Friday, August 04, 2006

Front and Center

At the Noel-Levitz conference, I heard about a study done in Colorado that was kinda crazy, at least the results are unexpected. It is titled The Surprising Impact of Seat Location on Student Performance and is written by Carl E. Wieman and Katherine K. Perkins.

Here's the gist: Students who sit in the front of a large lecture hall (Physics class, in this case) get much better grades than those sitting in the back. Okay, big suprise there, right? Except that conventional wisdom says that this happens because the smarter students CHOOSE to sit in the front of the class and the slackers choose the rear. However, in this study the students were randomly assigned seats and generally speaking the students assigned to the front were no smarter than those assigned to the back. They even swapped positions halfway through the term but the die had been cast. Those who were now in the back were still more engaged, attended more regularly, and scored more highly. There's a little more to it than that, but as I said, there's the gist of it. The paper is a good read, and not nearly as boring as most academic crapola.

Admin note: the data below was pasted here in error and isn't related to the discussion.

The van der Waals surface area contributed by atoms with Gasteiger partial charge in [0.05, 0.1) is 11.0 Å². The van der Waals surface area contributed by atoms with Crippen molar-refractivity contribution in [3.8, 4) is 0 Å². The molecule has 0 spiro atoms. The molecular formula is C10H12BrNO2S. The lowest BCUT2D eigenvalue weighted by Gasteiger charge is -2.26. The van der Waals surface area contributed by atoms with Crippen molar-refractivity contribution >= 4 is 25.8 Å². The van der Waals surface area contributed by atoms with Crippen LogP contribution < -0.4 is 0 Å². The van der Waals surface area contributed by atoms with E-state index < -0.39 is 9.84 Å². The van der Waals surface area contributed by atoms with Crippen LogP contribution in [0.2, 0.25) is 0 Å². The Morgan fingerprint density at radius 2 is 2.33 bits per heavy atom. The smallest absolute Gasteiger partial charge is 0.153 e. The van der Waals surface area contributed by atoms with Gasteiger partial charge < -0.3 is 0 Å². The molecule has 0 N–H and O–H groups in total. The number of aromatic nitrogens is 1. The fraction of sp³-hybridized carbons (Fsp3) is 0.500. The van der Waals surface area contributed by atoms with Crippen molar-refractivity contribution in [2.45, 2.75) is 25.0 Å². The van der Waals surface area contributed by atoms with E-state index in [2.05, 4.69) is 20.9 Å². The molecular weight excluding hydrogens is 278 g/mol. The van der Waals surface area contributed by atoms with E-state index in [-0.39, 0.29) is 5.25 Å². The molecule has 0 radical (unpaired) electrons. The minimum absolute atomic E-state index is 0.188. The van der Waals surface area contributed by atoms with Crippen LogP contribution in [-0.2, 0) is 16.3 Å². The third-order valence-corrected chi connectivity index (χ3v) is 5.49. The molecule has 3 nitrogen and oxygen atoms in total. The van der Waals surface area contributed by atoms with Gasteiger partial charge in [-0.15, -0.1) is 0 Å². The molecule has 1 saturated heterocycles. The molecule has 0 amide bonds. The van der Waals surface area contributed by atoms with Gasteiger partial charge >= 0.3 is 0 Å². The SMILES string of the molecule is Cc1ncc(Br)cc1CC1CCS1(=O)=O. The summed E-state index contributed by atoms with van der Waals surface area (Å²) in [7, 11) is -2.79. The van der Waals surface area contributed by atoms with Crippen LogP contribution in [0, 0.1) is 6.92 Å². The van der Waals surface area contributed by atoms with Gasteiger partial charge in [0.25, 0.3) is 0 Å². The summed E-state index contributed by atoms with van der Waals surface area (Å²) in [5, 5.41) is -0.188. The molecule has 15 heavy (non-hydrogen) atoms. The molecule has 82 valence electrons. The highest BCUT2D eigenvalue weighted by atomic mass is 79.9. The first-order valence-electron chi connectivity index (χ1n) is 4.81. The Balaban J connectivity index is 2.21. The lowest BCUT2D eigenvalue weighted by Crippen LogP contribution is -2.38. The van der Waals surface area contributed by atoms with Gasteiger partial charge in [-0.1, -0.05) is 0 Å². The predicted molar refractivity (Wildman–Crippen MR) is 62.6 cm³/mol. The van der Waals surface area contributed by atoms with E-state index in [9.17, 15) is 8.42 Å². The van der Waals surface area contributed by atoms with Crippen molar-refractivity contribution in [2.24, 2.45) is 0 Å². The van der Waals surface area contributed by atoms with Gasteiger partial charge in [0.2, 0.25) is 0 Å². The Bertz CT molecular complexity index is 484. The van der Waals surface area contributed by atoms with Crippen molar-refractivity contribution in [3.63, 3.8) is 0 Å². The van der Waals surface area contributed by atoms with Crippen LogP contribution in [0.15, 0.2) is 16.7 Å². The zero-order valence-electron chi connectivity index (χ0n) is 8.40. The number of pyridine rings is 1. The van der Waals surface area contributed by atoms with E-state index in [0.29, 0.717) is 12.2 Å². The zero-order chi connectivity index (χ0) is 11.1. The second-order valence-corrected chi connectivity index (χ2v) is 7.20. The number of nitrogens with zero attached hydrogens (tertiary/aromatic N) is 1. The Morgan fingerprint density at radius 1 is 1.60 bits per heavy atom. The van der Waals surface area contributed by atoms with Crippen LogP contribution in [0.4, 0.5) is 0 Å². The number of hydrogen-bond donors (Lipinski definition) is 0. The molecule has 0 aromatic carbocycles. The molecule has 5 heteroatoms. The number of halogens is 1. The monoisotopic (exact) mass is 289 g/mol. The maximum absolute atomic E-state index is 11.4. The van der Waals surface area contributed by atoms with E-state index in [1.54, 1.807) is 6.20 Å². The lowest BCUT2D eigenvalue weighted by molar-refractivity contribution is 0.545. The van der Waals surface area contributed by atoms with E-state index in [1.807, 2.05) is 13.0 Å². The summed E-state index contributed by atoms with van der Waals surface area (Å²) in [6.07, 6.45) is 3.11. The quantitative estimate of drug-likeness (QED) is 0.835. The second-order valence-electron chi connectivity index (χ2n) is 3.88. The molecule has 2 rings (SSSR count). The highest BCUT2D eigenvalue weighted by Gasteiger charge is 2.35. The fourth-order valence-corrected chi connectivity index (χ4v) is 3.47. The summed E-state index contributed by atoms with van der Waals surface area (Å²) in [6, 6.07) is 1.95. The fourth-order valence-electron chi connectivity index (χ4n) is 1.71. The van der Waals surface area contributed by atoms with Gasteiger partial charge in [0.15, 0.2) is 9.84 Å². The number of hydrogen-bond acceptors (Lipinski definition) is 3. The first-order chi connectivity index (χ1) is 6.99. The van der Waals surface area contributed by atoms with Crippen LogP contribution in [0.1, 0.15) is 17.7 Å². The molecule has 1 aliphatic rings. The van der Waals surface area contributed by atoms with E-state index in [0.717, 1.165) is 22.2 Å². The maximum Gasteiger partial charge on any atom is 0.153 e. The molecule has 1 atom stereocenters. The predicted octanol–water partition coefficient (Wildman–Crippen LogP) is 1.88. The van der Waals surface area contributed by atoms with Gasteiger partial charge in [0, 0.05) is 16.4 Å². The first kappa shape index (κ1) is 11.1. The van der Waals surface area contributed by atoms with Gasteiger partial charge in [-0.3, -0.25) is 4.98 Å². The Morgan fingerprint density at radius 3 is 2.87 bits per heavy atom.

Flickr photo by Nav A (Creative Commons)

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